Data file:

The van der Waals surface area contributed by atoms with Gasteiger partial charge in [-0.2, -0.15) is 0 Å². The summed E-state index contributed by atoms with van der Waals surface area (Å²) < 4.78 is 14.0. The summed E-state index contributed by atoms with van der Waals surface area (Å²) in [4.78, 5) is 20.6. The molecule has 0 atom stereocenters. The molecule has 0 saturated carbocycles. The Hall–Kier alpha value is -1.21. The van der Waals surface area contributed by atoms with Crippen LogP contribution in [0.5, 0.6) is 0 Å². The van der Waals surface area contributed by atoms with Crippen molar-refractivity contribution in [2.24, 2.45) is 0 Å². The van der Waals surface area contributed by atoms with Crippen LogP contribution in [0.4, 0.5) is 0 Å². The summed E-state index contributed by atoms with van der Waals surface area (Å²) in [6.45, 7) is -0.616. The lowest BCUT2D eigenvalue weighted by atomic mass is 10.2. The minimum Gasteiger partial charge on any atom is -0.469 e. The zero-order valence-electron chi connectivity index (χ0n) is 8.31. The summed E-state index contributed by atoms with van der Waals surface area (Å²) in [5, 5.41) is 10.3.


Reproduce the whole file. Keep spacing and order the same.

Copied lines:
The van der Waals surface area contributed by atoms with Gasteiger partial charge in [-0.2, -0.15) is 0 Å². The summed E-state index contributed by atoms with van der Waals surface area (Å²) < 4.78 is 14.0. The summed E-state index contributed by atoms with van der Waals surface area (Å²) in [4.78, 5) is 20.6. The molecule has 0 atom stereocenters. The molecule has 0 saturated carbocycles. The Hall–Kier alpha value is -1.21. The van der Waals surface area contributed by atoms with Crippen LogP contribution in [0.5, 0.6) is 0 Å². The van der Waals surface area contributed by atoms with Crippen molar-refractivity contribution in [2.24, 2.45) is 0 Å². The van der Waals surface area contributed by atoms with Crippen LogP contribution in [0.4, 0.5) is 0 Å². The summed E-state index contributed by atoms with van der Waals surface area (Å²) in [6.45, 7) is -0.616. The lowest BCUT2D eigenvalue weighted by atomic mass is 10.2. The minimum Gasteiger partial charge on any atom is -0.469 e. The zero-order valence-electron chi connectivity index (χ0n) is 8.31. The summed E-state index contributed by atoms with van der Waals surface area (Å²) in [5, 5.41) is 10.3.